Day/Time: Thursday, May 13, 1:30 PM to 2:30 PM

‘Opening the Future’ – a new funding model for open-access monographs: introducing an innovative approach to publishing OA books through library membership funding


  • Martin Paul Eve, Professor of Literature, Technology and Publishing, Birkbeck (University of London), Open Library of the Humanities, & COPIM
  • Contact info only: Tom Grady,


We outline the work of a university press, with assistance from the COPIM Project (Community-led Open Publication Infrastructures for Monographs), in launching an innovative revenue model to fund open access monographs at a traditional scholarly publisher. Building on library subscription models, we present a sustainable OA publishing model that gives library members access to a highly-regarded backlist, with the revenue then used to make the frontlist openly accessible.

Given the current global library environment and existing budget pressures that have been exacerbated by Covid-19, a consortial model of funding promises a cost-effective solution for OA that means no single institution bears a disproportionate burden.  This model, then, appeals to both those who wish to pay for subscription-access content (more traditional university acquisition models) and those who support OA initiatives. It brings many institutions together under one roof for an affordable route to open-access books.

The potential of Library Publishing Services to transform scholarly communication in Ireland


  • Dr. Johannah Duffy, Marino Institute of Education


Libraries need to move beyond traditional roles of purchasing and distributing scholarly literature, librarians need to strategically position themselves and take ownership of improving access. As a direct result of Covid-19, there is a new level of urgency to transform the scholarly communication process and there are enormous opportunities for an expanded and inclusive library publishing service which addresses access to knowledge and literature.  This rich discussion will stimulate the drive to make library publishing a mainstream service within Irish libraries.

The purpose of this study is to provide a vision for how academic libraries can assume a more central role in a future where open access (OA) publishing has become the predominant model for disseminating scholarly research. This work will analyse existing trends related to Open Access policies and publishing with an emphasis on the development of repositories managed by libraries to publish and disseminate articles. These trends, coupled with emerging economic realities, will create an environment where libraries’ will assume a major role in the Open Access publishing environment. This paper will provide an insight for academic libraries and their institutions to consider a dramatic shift in the deployment of subscription financial resources from a largely closed scholarly communication system to one that provides open, unrestricted access to research.

Given the importance of scholarly publishing, a number of Irish Third level libraries have launched library publishing services including the establishment and management of high quality library published peer-reviewed open access journals to support formal and informal scholarly communication. Librarians are also upskilling in the area of library publishing. A number of Irish Librarians have completed the Library Publishing Coalition’s Library Publishing Curriculum. There is also a newly formed Library Publishing Group as part of the Library Association of Ireland. This study aims to identify and examine the factors of library publishing services that facilitate scholarly communication. The clear message from this discussion is that libraries need to include publishing in their services, advocate for open access and serve their communities and societies.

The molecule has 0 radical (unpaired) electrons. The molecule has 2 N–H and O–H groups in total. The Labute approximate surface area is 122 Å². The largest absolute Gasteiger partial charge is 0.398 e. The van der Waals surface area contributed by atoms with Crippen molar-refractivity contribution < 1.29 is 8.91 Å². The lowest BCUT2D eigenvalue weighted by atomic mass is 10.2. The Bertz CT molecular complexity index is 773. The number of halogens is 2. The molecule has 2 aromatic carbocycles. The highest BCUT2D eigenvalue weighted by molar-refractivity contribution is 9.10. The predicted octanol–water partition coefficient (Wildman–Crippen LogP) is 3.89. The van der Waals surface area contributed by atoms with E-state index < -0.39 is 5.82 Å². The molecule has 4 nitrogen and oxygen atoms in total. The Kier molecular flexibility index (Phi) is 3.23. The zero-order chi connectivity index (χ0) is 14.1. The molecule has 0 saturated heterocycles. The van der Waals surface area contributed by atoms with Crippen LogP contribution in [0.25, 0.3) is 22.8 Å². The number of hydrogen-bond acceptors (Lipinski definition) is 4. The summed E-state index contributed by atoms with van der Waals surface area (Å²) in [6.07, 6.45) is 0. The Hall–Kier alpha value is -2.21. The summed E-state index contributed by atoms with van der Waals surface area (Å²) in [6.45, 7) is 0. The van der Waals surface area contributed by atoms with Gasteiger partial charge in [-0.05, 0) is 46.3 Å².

The Evolving Scholar rethinks the publishing and publication processes


  • Frédérique Belliard, Open publishing (open access) advocate and open scholarly communication lead, TU Delft Library
  • Nicoleta Nastase, Innovation Consultant, TU Delft Open


Open science, combined with new technologies, is triggering innovation within the publishing ecosystem, from infrastructures to research outputs. The process of publishing research outputs is somewhat standard, but a growing number of researchers no longer adhere to the traditional way of publishing. Nowadays, publishing open access is becoming the norm worldwide. Furthermore, open science increases researchers’ visibility by making not only their final publications but their whole work transparent. For its final publication, every researcher has conducted studies that contributed to the final output. It could be literature surveys, experiment failures, developing new methods or generating new ideas, many of which are hidden. Why not bring these research output “by-products” to light? To fill in this gap in the publication journey of the researcher, we launched at TU Delft the open access journal The Evolving Scholar (ThES). It is an initiative of TU Delft OPEN Publishing with Orvium (a CERN spin-off, specialized in accelerating scientific publication for all researchers’ needs). We made ThES a collaborative, interactive and experimental environment for creating new forms of publication and publishing. The publication process managed by the author and the reviewers follows an open peer-review system. While any member (expert or non-expert) of the community can interact with the content by leaving comments, the quality check is done by moderators. We aim that ThES grows with the needs and engagement of its community, whether authors, reviewers, readers or moderators, so it becomes an environment for professional (and personal) development. It’s simple: by deconstructing the publication journey of the researcher, we want to create a path to the reliability of the researchers and trust in science.